While somewhat late in making it to the People and the Sea website, here you will find the full manuscript of our first, peer-reviewed scientific paper to be published in a recognised journal. The research, led by Glyn Barrett (a previous Lead Science Officer on-site for People and the Sea) and Klaus Stiefel (a collaborative scientist), looked at tool use by collector urchins. In short, it sought to shed light on why collector urchins cover themsleves in certain materials, and whether they displayed any prefernces in these materials.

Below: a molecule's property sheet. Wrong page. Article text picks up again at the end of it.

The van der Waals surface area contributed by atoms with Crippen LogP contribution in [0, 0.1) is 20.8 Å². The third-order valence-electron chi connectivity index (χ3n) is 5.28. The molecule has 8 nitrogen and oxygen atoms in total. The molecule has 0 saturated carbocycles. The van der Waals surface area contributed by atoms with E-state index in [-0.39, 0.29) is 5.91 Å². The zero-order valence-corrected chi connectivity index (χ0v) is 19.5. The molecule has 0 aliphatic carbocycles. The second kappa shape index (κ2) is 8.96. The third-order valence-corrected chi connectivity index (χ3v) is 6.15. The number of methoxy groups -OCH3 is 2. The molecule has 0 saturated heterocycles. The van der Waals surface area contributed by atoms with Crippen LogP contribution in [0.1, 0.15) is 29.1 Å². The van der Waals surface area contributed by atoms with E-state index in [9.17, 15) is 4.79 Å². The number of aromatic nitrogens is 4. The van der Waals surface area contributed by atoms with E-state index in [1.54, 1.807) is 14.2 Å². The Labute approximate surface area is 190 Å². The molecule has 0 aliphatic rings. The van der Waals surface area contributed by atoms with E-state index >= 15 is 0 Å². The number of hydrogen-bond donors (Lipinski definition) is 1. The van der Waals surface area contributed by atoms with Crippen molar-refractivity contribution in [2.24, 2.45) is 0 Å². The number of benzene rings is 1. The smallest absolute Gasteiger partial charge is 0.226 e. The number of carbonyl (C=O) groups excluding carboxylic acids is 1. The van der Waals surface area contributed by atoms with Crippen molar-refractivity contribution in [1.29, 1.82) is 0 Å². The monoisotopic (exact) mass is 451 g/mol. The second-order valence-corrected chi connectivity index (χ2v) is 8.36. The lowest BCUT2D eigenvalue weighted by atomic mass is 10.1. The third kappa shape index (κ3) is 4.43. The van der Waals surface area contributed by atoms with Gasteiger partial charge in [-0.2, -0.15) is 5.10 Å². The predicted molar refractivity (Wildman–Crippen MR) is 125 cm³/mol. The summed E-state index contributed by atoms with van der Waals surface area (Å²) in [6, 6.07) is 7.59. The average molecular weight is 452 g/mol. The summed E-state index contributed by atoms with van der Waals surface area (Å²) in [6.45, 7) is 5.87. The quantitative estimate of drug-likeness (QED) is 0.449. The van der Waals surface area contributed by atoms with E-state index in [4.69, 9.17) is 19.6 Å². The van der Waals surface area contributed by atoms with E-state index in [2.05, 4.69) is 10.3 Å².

We compared the covering behavior of four sea urchin species, Tripneustes gratilla, Pseudoboletia maculata, Toxopneustes pileolus, and Salmacis sphaeroides found in the waters of Malapascua Island, Cebu Province and Bolinao, Panagsinan Province, Philippines. Specifically, we measured the amount and type of covering material on each sea urchin, and in several cases, the recovery of debris material after stripping the animal of its cover. We found that Tripneustes gratilla and Salmacis sphaeroides have a higher affinity for plant material, especially seagrass, compared to Pseudoboletia maculata and Toxopneustes pileolus, which prefer to cover themselves with coral rubble and other calcified material. Only in Toxopneustes pileolus did we find a significant corresponding depth-dependent decrease in total cover area, confirming previous work that covering behavior serves as a protection mechanism against UV radiation. We found no dependence of particle size on either species or size of sea urchin, but we observed that larger sea urchins generally carried more and heavier debris. We observed a transport mechanism of debris onto the echinoid body surface utilizing a combination of tube feet and spines. We compare our results to previous studies, comment on the phylogeny of sea urchin covering behavior, and discuss the interpretation of this behavior as animal tool use.